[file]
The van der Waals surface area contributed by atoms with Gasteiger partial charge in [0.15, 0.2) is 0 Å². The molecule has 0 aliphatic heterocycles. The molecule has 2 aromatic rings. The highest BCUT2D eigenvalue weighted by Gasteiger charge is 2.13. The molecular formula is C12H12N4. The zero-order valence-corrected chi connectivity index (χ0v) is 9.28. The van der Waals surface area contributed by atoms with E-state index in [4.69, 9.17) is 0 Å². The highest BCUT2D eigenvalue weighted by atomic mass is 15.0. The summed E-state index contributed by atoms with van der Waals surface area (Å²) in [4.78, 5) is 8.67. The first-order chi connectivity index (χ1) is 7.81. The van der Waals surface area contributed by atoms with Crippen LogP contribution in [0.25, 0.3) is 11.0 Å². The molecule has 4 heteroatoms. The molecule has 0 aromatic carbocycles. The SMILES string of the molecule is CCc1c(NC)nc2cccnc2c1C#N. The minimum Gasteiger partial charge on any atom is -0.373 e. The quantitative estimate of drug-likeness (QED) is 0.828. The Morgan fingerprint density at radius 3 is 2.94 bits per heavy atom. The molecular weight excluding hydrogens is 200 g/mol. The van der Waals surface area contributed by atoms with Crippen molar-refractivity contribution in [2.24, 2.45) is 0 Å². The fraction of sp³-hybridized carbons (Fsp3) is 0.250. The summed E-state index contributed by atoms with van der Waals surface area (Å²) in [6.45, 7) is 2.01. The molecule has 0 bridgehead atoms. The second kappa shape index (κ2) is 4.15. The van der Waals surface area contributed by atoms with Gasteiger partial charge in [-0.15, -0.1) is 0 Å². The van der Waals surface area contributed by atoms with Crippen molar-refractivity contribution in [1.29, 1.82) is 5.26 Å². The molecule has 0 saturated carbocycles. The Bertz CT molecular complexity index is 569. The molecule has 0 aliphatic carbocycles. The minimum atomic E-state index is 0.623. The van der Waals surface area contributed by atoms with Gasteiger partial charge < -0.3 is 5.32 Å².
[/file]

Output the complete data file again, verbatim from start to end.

The van der Waals surface area contributed by atoms with Gasteiger partial charge in [0.15, 0.2) is 0 Å². The molecule has 0 aliphatic heterocycles. The molecule has 2 aromatic rings. The highest BCUT2D eigenvalue weighted by Gasteiger charge is 2.13. The molecular formula is C12H12N4. The zero-order valence-corrected chi connectivity index (χ0v) is 9.28. The van der Waals surface area contributed by atoms with E-state index in [4.69, 9.17) is 0 Å². The highest BCUT2D eigenvalue weighted by atomic mass is 15.0. The summed E-state index contributed by atoms with van der Waals surface area (Å²) in [4.78, 5) is 8.67. The first-order chi connectivity index (χ1) is 7.81. The van der Waals surface area contributed by atoms with Crippen LogP contribution in [0.25, 0.3) is 11.0 Å². The molecule has 4 heteroatoms. The molecule has 0 aromatic carbocycles. The SMILES string of the molecule is CCc1c(NC)nc2cccnc2c1C#N. The minimum Gasteiger partial charge on any atom is -0.373 e. The quantitative estimate of drug-likeness (QED) is 0.828. The Morgan fingerprint density at radius 3 is 2.94 bits per heavy atom. The molecular weight excluding hydrogens is 200 g/mol. The van der Waals surface area contributed by atoms with Crippen molar-refractivity contribution in [2.24, 2.45) is 0 Å². The fraction of sp³-hybridized carbons (Fsp3) is 0.250. The summed E-state index contributed by atoms with van der Waals surface area (Å²) in [6.45, 7) is 2.01. The molecule has 0 bridgehead atoms. The second kappa shape index (κ2) is 4.15. The van der Waals surface area contributed by atoms with Gasteiger partial charge in [-0.15, -0.1) is 0 Å². The van der Waals surface area contributed by atoms with Crippen molar-refractivity contribution in [1.29, 1.82) is 5.26 Å². The molecule has 0 saturated carbocycles. The Bertz CT molecular complexity index is 569. The molecule has 0 aliphatic carbocycles. The minimum atomic E-state index is 0.623. The van der Waals surface area contributed by atoms with Gasteiger partial charge < -0.3 is 5.32 Å².